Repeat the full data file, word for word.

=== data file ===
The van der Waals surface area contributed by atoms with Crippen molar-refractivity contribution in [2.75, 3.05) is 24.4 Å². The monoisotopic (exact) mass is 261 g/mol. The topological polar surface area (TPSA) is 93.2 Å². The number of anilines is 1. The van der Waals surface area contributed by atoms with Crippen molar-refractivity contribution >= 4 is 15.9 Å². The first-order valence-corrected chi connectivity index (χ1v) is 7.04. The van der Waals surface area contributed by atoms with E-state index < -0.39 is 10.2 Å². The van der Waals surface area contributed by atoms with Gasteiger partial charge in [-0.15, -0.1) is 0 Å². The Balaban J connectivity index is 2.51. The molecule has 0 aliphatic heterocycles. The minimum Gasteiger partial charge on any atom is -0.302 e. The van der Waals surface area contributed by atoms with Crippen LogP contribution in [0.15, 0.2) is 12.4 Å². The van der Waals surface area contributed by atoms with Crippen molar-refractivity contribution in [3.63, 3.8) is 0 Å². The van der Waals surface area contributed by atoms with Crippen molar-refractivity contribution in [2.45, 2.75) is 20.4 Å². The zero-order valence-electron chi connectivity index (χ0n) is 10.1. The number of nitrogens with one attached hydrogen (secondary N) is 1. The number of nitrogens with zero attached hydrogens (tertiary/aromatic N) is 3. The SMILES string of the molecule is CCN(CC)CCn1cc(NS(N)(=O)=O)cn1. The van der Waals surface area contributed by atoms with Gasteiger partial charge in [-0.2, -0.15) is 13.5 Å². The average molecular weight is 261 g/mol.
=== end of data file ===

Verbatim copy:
The van der Waals surface area contributed by atoms with Crippen molar-refractivity contribution in [2.75, 3.05) is 24.4 Å². The monoisotopic (exact) mass is 261 g/mol. The topological polar surface area (TPSA) is 93.2 Å². The number of anilines is 1. The van der Waals surface area contributed by atoms with Crippen molar-refractivity contribution >= 4 is 15.9 Å². The first-order valence-corrected chi connectivity index (χ1v) is 7.04. The van der Waals surface area contributed by atoms with E-state index < -0.39 is 10.2 Å². The van der Waals surface area contributed by atoms with Gasteiger partial charge in [-0.15, -0.1) is 0 Å². The Balaban J connectivity index is 2.51. The molecule has 0 aliphatic heterocycles. The minimum Gasteiger partial charge on any atom is -0.302 e. The van der Waals surface area contributed by atoms with Crippen LogP contribution in [0.15, 0.2) is 12.4 Å². The van der Waals surface area contributed by atoms with Crippen molar-refractivity contribution in [3.63, 3.8) is 0 Å². The van der Waals surface area contributed by atoms with Crippen molar-refractivity contribution in [2.45, 2.75) is 20.4 Å². The zero-order valence-electron chi connectivity index (χ0n) is 10.1. The number of nitrogens with one attached hydrogen (secondary N) is 1. The number of nitrogens with zero attached hydrogens (tertiary/aromatic N) is 3. The SMILES string of the molecule is CCN(CC)CCn1cc(NS(N)(=O)=O)cn1. The van der Waals surface area contributed by atoms with Gasteiger partial charge in [-0.2, -0.15) is 13.5 Å². The average molecular weight is 261 g/mol.